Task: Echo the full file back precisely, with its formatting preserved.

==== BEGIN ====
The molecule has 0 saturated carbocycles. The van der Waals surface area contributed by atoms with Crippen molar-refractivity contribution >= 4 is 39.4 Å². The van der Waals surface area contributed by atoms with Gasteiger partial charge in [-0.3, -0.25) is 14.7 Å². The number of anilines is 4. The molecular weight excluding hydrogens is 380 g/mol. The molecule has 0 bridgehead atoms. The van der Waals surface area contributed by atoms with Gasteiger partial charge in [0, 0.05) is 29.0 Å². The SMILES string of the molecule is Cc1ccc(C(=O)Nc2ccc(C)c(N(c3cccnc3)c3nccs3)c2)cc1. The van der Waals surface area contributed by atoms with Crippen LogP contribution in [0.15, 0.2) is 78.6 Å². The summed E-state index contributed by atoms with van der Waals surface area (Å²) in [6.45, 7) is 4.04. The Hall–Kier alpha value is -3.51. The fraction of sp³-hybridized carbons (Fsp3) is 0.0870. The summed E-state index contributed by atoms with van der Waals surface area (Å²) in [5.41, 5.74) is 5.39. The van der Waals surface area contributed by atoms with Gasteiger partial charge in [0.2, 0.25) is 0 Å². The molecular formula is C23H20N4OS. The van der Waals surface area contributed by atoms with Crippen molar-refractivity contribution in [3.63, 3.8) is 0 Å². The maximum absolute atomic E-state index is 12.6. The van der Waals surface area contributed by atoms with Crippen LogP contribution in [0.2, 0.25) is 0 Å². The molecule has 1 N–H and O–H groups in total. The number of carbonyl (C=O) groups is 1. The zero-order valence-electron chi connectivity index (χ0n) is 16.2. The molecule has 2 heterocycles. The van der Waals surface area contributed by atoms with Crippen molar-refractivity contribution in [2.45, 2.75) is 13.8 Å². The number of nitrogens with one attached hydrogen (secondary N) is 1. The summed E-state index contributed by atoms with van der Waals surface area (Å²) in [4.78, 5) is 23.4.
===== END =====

The molecule has 0 saturated carbocycles. The van der Waals surface area contributed by atoms with Crippen molar-refractivity contribution >= 4 is 39.4 Å². The van der Waals surface area contributed by atoms with Gasteiger partial charge in [-0.3, -0.25) is 14.7 Å². The number of anilines is 4. The molecular weight excluding hydrogens is 380 g/mol. The molecule has 0 bridgehead atoms. The van der Waals surface area contributed by atoms with Gasteiger partial charge in [0, 0.05) is 29.0 Å². The SMILES string of the molecule is Cc1ccc(C(=O)Nc2ccc(C)c(N(c3cccnc3)c3nccs3)c2)cc1. The van der Waals surface area contributed by atoms with Crippen LogP contribution in [0.15, 0.2) is 78.6 Å². The summed E-state index contributed by atoms with van der Waals surface area (Å²) in [6.45, 7) is 4.04. The Hall–Kier alpha value is -3.51. The fraction of sp³-hybridized carbons (Fsp3) is 0.0870. The summed E-state index contributed by atoms with van der Waals surface area (Å²) in [5.41, 5.74) is 5.39. The van der Waals surface area contributed by atoms with Gasteiger partial charge in [0.2, 0.25) is 0 Å². The molecular formula is C23H20N4OS. The van der Waals surface area contributed by atoms with Crippen molar-refractivity contribution in [3.63, 3.8) is 0 Å². The maximum absolute atomic E-state index is 12.6. The van der Waals surface area contributed by atoms with Crippen LogP contribution in [0.2, 0.25) is 0 Å². The molecule has 1 N–H and O–H groups in total. The number of carbonyl (C=O) groups is 1. The zero-order valence-electron chi connectivity index (χ0n) is 16.2. The molecule has 2 heterocycles. The van der Waals surface area contributed by atoms with Crippen molar-refractivity contribution in [2.45, 2.75) is 13.8 Å². The number of nitrogens with one attached hydrogen (secondary N) is 1. The summed E-state index contributed by atoms with van der Waals surface area (Å²) in [4.78, 5) is 23.4.